Last night’s “All Things Equine” event, held at the National Cowgirl Museum and Hall of Fame in Fort Worth, was a great success. Approximately 60 attendees from across the North Texas and beyond were in attendance. Guests were greeted by the women of the TCU Womens Equestrian Team, who handed out awesome LL Bean-style totes loaded with goodies and materials. 

Pat Riley, Executive Director of the Cowgirl Museum, was in attendance at the event and graciously opened the entire museum and gift shop to attendees after normal business hours.

The evening commenced with an elegant cocktail hour, catered by Reata, put on by hosts US Trust and Marsh.  Afterwards, the panel of experts held their equine business and risk management forum in the Cowgirl Museum’s theater, which was equipped with an excellent PA system manned by Cowgirl Museum staff. 

Here are some highlights from the presentation, in order of speaker appearance:

  • I (Alison Rowe) covered the main sources of business-related disputes involving horses and how to avoid them. The sources of equine litigation I spoke on included 1) transfer of title disputes; 2) fraud and negligence claims involving lameness issues discovered soon after a sales transaction; and 3) partnership / possessory disputes. Some take-aways from my portion include 1) especially for expensive horses, always insist on a thorough pre-purchase exam that includes radiographs of all limbs and a blood sample; 2) never provide a bill of sale or turn over possession of a horse until all pre-sale conditions have been met; 3) put all long-term agreements such as partnerships and training agreements in writing and include all important terms.
  • Gina Teresi of Chartis Insurance flew in all the way from Rochester, New York to discuss the risk transfer features of equine, farm and ranch insurance. Gina’s presentation centered on how important it is for equine and ranch owners to 1) discuss with their agent the specifics of how their horse operations work; and 2) choose an insurance agent who specializes in equine, farm and ranch insurance and has industry experience. Gina discussed ways in which these safeguards help owners ensure that all areas of risk are identified, considered, and covered “in black and white” in the insurance policy.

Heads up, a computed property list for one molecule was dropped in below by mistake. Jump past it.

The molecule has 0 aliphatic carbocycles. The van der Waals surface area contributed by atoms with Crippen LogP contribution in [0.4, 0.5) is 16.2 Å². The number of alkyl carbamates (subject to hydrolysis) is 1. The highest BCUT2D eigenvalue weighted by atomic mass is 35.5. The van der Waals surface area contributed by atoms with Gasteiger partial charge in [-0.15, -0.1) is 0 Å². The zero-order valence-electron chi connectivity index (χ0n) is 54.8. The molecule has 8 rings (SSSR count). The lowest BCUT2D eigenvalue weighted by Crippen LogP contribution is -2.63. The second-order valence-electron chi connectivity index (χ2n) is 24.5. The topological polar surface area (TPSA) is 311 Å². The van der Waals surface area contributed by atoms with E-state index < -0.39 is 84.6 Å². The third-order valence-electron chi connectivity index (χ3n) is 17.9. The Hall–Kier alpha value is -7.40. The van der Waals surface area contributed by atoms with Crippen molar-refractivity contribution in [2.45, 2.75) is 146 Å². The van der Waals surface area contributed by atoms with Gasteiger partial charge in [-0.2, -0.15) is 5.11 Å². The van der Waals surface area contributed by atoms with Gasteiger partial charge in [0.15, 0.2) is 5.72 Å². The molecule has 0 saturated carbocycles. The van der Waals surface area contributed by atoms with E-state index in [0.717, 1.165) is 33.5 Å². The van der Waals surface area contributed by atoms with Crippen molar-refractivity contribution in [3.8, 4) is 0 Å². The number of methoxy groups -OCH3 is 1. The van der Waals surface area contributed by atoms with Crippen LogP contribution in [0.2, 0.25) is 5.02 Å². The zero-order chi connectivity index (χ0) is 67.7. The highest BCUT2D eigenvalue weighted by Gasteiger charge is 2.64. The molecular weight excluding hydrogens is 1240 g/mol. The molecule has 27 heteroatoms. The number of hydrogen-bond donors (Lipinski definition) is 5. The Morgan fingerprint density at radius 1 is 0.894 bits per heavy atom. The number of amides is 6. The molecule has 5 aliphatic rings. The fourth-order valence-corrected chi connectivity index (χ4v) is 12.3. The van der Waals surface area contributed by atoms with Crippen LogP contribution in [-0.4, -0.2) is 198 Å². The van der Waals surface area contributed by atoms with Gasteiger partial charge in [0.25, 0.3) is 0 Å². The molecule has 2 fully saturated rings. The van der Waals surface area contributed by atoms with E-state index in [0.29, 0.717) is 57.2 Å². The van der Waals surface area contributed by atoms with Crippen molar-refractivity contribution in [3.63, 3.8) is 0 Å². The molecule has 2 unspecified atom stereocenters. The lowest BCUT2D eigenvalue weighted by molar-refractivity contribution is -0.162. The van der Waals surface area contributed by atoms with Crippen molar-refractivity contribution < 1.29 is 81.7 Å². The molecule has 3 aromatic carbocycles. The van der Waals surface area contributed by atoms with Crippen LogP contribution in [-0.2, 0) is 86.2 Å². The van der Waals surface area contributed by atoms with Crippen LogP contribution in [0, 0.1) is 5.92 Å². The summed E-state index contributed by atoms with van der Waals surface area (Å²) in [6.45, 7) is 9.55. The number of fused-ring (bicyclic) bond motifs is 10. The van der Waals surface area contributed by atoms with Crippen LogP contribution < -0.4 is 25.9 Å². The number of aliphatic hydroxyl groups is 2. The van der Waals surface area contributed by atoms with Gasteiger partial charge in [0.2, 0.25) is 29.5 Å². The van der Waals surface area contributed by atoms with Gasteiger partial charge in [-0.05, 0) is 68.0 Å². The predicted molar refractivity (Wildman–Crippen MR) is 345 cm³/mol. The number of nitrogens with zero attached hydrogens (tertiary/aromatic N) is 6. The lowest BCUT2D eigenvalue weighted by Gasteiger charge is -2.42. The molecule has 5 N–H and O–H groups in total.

• John L. Taylor of US Trust discussed the wide array of corporate fiduciary (trust) assistance that he and his colleagues use to protect the assets of affluent individuals who own horses and ranches. John, a native of rural West Texas, and his team do everything from finding, buying, selling and financing the ranch land, to finding tenants, managing crops or livestock, risk management, enhancing ROI on investments, and working with wealth strategists to make sure that horse and ranch owners’ estate plans are in line with their goals.
  • Logan Fiorentino, hunt seat head coach of the TCU Womens Equestrian Team, explained the process of how horses are donated to her program and answered audience questions concerning things such as eligibility and the scouting process.

After the panel concluded, there was an engaging Q&A session during which attendees posed questions to the speakers. 

The open bar stayed open after the event, and many attendees hung out for a while to chat, exchange business cards, and tour the museum. 

If you missed the event and have questions or would like contact information for the panelists, please let me know.  US Trust and Marsh are planning a similar event for next year, and I will be sure to post information about it when it becomes available.